Executive Override of Central Banks in the United States and the United Kingdom

What makes a central bank “independent?” As most central bank scholars and policy-makers would likely answer that question, “it depends” – it depends on the bank, the function it is performing, and the political-economy of the times.  Still, as complicated as the concept of central bank independence is, many experts could likely agree on at least one indicium of independence: a central bank’s legal freedom to make certain decisions free from executive branch interference – at least where certain of its core functions, like monetary policy, are concerned.

In a recent article, we compare the way that two different legal … Read more

Wachtell Lipton on Lessons From the Future – The First Contested Virtual Annual Meeting

The 2020 proxy season has been anything but routine, with the COVID-19 pandemic and the resulting state shelter-in-place orders requiring many companies to make the shift from physical to virtual annual meetings, and state corporate laws being amended to allow these virtual meetings to occur. Yet we had not seen a virtual annual meeting used in a proxy contest until April 30, 2020, when shareholders of TEGNA Inc. participated in the first election contest conducted at a virtual, rather than physical, annual meeting (all of the company’s twelve nominees were re-elected).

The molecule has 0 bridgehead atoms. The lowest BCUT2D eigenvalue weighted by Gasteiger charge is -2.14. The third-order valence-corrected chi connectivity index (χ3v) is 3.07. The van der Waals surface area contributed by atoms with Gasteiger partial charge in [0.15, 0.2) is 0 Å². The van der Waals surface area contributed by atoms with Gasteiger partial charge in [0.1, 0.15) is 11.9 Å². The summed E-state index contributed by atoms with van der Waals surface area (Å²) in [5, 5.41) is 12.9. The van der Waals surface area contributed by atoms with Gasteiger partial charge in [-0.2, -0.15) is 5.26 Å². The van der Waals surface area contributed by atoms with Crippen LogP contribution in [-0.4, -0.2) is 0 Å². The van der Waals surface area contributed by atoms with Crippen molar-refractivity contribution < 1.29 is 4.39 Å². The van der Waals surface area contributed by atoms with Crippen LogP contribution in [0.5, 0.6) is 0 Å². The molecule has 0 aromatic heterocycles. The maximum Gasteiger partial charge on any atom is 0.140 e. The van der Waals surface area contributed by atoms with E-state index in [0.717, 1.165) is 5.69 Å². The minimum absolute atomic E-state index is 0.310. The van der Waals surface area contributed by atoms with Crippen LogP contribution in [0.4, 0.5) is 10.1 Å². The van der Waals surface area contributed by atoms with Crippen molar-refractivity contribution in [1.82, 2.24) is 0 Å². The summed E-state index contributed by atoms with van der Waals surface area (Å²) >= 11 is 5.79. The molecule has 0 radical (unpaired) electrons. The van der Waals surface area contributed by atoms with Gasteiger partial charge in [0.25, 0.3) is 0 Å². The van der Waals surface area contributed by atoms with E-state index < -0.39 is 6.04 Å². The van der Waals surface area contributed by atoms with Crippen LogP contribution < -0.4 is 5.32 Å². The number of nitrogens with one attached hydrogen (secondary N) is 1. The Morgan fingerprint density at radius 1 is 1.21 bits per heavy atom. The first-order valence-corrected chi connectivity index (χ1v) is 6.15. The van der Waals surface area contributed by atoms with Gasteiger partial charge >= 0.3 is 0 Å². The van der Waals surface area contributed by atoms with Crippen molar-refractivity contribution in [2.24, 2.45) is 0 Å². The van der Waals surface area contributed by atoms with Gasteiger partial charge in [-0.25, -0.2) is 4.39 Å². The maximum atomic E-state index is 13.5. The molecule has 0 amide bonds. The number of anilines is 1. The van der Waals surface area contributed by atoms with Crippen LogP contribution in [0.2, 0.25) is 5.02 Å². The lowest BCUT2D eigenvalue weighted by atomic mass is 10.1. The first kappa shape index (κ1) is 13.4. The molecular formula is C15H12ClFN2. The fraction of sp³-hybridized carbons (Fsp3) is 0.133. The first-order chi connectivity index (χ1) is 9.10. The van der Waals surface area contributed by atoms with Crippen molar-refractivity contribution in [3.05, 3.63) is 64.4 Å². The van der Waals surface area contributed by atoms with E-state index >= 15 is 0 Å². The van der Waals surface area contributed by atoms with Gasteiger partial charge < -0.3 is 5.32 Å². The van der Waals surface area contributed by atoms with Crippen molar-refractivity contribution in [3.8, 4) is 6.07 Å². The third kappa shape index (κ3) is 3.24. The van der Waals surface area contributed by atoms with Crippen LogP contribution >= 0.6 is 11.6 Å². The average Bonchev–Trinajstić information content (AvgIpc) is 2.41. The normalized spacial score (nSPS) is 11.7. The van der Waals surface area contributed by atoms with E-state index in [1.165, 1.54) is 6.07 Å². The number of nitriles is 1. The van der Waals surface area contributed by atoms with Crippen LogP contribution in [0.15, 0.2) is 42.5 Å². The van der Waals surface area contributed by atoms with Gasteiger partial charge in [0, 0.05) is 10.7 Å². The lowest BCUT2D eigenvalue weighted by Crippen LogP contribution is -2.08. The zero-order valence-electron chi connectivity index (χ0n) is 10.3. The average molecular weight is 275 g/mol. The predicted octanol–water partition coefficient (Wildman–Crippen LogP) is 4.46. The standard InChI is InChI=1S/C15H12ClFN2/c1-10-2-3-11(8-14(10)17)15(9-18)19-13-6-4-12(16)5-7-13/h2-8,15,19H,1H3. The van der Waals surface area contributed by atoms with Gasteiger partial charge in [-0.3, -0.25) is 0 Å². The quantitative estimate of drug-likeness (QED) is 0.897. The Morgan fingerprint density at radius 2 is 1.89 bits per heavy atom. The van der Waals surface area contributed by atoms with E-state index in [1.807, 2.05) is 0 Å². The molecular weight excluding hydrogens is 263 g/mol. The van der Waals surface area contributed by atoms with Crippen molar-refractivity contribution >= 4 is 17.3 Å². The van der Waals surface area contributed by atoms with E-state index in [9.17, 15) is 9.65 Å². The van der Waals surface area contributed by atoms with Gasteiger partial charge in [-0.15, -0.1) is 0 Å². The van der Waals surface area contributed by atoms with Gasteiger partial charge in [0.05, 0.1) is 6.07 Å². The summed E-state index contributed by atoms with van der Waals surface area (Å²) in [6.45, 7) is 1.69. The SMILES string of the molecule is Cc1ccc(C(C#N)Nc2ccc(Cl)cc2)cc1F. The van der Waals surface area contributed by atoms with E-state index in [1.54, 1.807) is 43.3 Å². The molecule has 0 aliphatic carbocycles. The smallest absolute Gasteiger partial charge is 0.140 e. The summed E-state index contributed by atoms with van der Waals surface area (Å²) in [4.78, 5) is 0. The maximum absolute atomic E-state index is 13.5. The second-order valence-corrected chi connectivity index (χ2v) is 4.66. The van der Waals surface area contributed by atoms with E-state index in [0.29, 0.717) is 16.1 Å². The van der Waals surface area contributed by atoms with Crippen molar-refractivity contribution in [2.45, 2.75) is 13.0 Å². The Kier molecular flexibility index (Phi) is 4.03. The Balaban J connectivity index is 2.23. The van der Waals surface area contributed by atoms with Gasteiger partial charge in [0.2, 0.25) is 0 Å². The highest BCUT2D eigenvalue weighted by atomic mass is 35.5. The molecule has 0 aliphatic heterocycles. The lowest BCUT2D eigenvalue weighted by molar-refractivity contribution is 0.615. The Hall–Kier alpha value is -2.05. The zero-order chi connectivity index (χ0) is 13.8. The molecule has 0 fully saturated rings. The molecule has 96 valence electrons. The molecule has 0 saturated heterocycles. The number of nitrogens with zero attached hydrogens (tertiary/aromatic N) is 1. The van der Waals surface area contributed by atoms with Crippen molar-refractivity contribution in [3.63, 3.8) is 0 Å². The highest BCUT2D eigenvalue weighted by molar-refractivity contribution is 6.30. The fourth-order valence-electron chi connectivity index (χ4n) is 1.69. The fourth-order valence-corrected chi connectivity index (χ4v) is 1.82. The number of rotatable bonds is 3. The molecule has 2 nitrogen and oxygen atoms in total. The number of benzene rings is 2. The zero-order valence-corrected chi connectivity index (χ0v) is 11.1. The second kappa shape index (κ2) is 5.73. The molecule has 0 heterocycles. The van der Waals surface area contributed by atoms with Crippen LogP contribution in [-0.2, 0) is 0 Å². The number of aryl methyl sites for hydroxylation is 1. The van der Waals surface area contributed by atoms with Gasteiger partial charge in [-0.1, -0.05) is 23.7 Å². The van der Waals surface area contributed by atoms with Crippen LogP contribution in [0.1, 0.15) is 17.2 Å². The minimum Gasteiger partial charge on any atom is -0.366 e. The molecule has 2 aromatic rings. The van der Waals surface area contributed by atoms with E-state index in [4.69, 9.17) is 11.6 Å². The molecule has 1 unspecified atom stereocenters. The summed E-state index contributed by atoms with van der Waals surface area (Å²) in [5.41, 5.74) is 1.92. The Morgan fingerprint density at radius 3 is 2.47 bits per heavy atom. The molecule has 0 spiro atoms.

While the concept and technology have existed for several … Read more

The Case for Creditor Cooperation Duties in Corporate Workouts

The COVID-19 pandemic is causing financial distress to economically viable firms on an unprecedented scale.  In this post, we introduce the novel idea of creditor cooperation duties to stabilize corporate workouts.

The prospect of widespread defaults by viable firms triggered by the COVID-19 pandemic has prompted emergency legislation around the globe. To a significant degree, these measures aim to keep distressed firms out of formal bankruptcy proceedings.  For example, duties to initiate such proceedings have been suspended in Germany, Italy, and Spain; rules that govern the liability of directors of near-insolvent or insolvent companies have been relaxed in Australia, Singapore, … Read more